Proposed Bevacizumab Biosimilar for mCRC Found Noninferior to Reference Drug

May 8, 2020

A proposed bevacizumab biosimilar, BE1040V, was found to be noninferior to its reference product (Avastin) in terms of efficacy for the treatment of metastatic colorectal cancer (mCRC), according to a study published in Clinical Therapeutics.

The proposed bevacizumab biosimilar BE1040V was found to be noninferior to its reference product in terms of efficacy for the treatment of metastatic colorectal cancer (mCRC), according to a study published in Clinical Therapeutics.

Currently, 2 anticancer biosimilars referencing the originator, Avastin, are available in the US market: Mvasi, a bevacizumab biosimilar, and Kanjinti, a trastuzumab biosimilar referencing Herceptin, The Center for Biosimilars reports. However, in March, the FDA accepted a biologics license application (BLA) for MYL-1402O, a proposed biosimilar to bevacizumab.

“Bevacizumab works by inhibiting vascular endothelial growth factor-A, an angiogenic factor known to be overexpressed in tumors,” authors write.

A total of 126 patients with mCRC were enrolled in the phase 3 randomized, double-blind clinical trial. Participants were randomized 2 to 1 to receive either 5 mg/kg IV of the study drug plus Folfiri-3 (with repeated irinotecan 100 mg/m2 60-min infusion on day 3) or Avastin plus Folfiri-3 every 2 weeks for 1 year.

Colorectal cancer (CRC) ranks as the third-most commonly diagnosed cancer and the second-leading cause of cancer deaths in the world, while mCRC accounts for 20% to 25% of all CRCs.

In addition to the biosimilar being noninferior to its reference product, researchers also found tolerability was comparable between the 2 drugs. Although the primary end point of the trial was progression-free survival (PFS), overall survival (OS), objective response rate (ORR), time to treatment failure (TTF) and safety were also measured.

Researchers defined PFS as the time from the date of randomization to the first date of documented progression or death as a result of any cause. The per-protocol population was assessed for PFS, while sensitivity analyses were conducted on the intention-to-treat (ITT) population. Of the 126 study participants, 82 received BE1040V and 44 received Avastin.

In the per-protocol population:

  • PFS values with BE1040V and the reference product were 232 days (7.7 months) and 210 days (7 months), respectively (P = .47)
  • Hazard ratio (HR) of BE1040V versus the originator was calculated to be 0.79 (90% CI, 0.46—1.35; P = .47)

In the ITT population, HR for OS was 0.99 (95% CI, 0.55—1.80), and the difference between the 2 groups was not statistically significant (P = .99).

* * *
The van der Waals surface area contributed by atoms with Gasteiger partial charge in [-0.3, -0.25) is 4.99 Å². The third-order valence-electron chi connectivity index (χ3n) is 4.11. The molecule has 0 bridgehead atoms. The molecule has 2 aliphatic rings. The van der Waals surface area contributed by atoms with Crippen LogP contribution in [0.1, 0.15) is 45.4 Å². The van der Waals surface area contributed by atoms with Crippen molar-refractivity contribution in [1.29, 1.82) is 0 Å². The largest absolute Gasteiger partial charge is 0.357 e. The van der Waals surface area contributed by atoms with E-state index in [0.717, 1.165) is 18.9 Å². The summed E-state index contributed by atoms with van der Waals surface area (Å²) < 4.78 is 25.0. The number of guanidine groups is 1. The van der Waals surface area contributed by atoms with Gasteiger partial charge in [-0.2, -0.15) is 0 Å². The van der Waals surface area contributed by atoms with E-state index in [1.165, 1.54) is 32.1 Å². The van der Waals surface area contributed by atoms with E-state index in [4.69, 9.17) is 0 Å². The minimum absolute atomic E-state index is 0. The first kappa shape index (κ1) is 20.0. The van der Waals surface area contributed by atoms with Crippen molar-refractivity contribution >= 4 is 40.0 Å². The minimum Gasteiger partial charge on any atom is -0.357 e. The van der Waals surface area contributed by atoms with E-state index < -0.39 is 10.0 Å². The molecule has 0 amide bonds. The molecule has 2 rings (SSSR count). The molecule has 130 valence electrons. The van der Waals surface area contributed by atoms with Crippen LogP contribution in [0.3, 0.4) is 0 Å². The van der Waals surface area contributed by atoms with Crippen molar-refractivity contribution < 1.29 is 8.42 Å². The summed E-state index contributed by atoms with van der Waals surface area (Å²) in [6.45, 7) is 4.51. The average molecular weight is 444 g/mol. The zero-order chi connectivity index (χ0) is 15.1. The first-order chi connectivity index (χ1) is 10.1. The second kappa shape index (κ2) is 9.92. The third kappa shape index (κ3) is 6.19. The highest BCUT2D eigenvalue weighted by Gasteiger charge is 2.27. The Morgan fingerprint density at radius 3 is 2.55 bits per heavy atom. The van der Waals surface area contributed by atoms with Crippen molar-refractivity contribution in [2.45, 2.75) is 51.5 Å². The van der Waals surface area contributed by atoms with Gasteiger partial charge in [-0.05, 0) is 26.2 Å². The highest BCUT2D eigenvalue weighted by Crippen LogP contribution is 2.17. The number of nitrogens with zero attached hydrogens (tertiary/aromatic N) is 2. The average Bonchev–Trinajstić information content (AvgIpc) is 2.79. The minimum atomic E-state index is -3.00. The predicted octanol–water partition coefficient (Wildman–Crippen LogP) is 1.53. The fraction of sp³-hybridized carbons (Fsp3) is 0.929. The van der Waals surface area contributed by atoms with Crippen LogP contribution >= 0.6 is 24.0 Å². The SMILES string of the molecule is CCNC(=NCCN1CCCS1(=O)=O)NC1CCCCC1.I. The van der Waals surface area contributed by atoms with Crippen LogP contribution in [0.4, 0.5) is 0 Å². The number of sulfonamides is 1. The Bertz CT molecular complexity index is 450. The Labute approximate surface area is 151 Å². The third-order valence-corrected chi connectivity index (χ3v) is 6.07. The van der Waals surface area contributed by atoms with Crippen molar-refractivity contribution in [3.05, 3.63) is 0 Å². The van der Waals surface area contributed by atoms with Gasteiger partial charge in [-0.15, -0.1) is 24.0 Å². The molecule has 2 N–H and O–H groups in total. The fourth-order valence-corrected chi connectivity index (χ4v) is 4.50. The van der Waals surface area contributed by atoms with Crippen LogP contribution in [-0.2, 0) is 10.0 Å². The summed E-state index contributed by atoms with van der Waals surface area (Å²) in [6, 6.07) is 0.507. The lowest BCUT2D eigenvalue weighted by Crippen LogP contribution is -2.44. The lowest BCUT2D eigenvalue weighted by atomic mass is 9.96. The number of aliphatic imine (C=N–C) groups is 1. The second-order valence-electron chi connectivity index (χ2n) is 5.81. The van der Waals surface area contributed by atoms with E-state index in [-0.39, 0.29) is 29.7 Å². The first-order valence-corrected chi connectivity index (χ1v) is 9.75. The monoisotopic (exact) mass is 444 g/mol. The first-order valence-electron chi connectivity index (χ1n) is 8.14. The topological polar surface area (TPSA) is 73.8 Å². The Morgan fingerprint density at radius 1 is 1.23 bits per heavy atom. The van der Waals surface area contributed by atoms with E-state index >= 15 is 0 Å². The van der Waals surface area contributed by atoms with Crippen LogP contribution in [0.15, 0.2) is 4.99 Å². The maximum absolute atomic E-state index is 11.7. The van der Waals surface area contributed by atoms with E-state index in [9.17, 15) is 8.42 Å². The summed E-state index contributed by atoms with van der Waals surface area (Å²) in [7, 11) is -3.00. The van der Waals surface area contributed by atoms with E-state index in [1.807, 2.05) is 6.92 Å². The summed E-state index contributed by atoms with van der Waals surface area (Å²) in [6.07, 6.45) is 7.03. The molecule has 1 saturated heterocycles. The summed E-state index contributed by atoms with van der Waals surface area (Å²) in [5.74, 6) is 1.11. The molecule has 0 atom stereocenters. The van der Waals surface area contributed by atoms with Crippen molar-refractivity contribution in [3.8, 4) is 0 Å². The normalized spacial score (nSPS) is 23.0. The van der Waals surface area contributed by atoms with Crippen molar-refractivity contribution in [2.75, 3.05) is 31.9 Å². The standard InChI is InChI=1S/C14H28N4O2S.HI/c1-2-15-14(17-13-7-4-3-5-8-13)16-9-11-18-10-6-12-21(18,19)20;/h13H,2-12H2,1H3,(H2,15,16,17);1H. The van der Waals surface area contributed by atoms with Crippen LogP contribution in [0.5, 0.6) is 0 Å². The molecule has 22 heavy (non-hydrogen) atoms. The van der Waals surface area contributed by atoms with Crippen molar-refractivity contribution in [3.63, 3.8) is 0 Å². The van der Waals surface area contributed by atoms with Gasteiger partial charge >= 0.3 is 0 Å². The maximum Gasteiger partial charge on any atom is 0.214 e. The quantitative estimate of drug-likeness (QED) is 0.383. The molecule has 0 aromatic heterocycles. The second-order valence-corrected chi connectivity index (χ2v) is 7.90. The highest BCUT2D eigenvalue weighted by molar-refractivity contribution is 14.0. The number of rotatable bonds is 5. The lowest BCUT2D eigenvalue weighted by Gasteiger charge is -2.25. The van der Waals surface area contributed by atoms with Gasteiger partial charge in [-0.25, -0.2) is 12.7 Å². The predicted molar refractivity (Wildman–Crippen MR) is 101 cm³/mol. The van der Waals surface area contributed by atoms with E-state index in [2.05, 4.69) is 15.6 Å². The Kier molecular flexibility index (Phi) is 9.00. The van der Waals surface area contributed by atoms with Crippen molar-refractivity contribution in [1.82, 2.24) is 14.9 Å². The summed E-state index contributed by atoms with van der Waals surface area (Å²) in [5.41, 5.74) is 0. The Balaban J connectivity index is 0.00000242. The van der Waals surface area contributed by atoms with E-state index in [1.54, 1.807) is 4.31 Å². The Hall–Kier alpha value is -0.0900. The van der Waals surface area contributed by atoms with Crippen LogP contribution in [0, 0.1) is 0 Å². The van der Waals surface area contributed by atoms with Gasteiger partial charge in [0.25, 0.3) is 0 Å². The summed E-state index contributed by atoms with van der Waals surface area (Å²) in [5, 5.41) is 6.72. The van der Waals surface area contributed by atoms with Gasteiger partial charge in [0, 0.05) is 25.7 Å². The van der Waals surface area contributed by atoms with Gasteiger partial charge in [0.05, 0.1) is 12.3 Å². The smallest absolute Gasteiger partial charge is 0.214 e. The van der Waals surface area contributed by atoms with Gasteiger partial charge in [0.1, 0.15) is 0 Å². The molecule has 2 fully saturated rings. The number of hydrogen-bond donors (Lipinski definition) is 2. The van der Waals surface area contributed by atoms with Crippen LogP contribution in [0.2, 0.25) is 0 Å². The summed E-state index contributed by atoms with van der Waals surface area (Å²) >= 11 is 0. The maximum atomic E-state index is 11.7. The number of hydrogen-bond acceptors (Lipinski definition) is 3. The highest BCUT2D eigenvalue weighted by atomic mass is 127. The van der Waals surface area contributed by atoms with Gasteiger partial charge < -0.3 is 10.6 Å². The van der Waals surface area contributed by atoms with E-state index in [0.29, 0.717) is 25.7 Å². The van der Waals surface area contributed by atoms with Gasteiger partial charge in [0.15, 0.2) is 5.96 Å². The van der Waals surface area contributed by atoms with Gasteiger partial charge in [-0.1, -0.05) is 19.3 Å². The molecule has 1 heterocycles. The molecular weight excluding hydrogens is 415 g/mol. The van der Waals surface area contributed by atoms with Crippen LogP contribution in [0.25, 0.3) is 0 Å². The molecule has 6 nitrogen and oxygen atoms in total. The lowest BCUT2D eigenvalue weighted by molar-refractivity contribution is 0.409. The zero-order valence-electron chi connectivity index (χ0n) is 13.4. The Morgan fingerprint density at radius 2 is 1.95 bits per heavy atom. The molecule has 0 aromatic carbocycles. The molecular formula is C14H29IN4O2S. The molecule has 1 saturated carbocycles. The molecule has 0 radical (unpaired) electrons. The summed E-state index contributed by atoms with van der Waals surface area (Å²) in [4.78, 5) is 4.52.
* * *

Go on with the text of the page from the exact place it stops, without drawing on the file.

The study yielded the additional results:

  • Median TTF with BE1040V was 73(9.39) days versus 73(9.12) days for Avastin, and the difference between the 2 groups was not statistically significant (P =.59)
  • ORR values were reported to be 17 (40.48%) and 5 (21.74%) with BE1040V and the reference drug, respectively; the difference between the 2 groups was not statistically significant (difference = 0.19; 95% CI —0.04 to 0.41; P = .173)
  • The rate of any grade 3/4 adverse events (AEs) were 23.75% and 27.27% in the BE1040V and reference drug groups, respectively

“Since the upper limit of 2-sided 90% CI was lower than the noninferiority margin of 1.44 [in the per-protocol population] BE1040V was considered to be noninferior to the reference drug,” the authors said. Complete response was seen in 1 patient in the BE1040V group and no significant differences in adverse events (AEs) were observed when comparing the 2 arms.

Authors note their study resulted in relatively lower PFS times compared with previous investigations. This may be attributable to differences in public health care between countries (the current study was carried out in Iran, and was conducted and funded by the maker of the proposed biosimilar), genetics, and environmental factors affecting life expectancy.

Due to short follow-up duration (up to 1 year), researchers could not report median OS in the present study.

Reference

Rezvani H, Mortazavizadeh SM, Allahyari A, et al. Efficacy and safety of proposed bevacizumab biosimilar BE1040V in patients with metastatic colorectal cancer: A phase III, randomized, double-blind, noninferiority clinical trial [published online April 22, 2020]. Clin Ther. doi: 10.1016/j.clinthera.2020.03.009.